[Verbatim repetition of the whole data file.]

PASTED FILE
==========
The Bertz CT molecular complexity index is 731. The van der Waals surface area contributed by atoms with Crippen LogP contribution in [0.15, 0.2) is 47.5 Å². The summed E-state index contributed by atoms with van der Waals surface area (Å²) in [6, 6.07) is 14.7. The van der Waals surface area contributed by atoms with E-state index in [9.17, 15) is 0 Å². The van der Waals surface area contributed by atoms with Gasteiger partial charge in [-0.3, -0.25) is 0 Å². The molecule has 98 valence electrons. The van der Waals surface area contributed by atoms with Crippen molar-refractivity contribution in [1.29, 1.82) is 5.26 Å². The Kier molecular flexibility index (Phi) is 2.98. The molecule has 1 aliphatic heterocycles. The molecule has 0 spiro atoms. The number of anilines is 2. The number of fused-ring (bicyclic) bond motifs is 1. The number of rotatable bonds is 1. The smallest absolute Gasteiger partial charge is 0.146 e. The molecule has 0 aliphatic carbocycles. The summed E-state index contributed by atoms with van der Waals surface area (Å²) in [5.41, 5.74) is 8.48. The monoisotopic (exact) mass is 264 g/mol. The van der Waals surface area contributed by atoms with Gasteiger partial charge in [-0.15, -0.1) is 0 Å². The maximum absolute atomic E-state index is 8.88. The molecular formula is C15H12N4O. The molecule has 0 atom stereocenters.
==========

The Bertz CT molecular complexity index is 731. The van der Waals surface area contributed by atoms with Crippen LogP contribution in [0.15, 0.2) is 47.5 Å². The summed E-state index contributed by atoms with van der Waals surface area (Å²) in [6, 6.07) is 14.7. The van der Waals surface area contributed by atoms with E-state index in [9.17, 15) is 0 Å². The van der Waals surface area contributed by atoms with Gasteiger partial charge in [-0.3, -0.25) is 0 Å². The molecule has 98 valence electrons. The van der Waals surface area contributed by atoms with Crippen molar-refractivity contribution in [1.29, 1.82) is 5.26 Å². The Kier molecular flexibility index (Phi) is 2.98. The molecule has 1 aliphatic heterocycles. The molecule has 0 spiro atoms. The number of anilines is 2. The number of fused-ring (bicyclic) bond motifs is 1. The number of rotatable bonds is 1. The smallest absolute Gasteiger partial charge is 0.146 e. The molecule has 0 aliphatic carbocycles. The summed E-state index contributed by atoms with van der Waals surface area (Å²) in [5.41, 5.74) is 8.48. The monoisotopic (exact) mass is 264 g/mol. The van der Waals surface area contributed by atoms with Gasteiger partial charge in [-0.15, -0.1) is 0 Å². The maximum absolute atomic E-state index is 8.88. The molecular formula is C15H12N4O. The molecule has 0 atom stereocenters.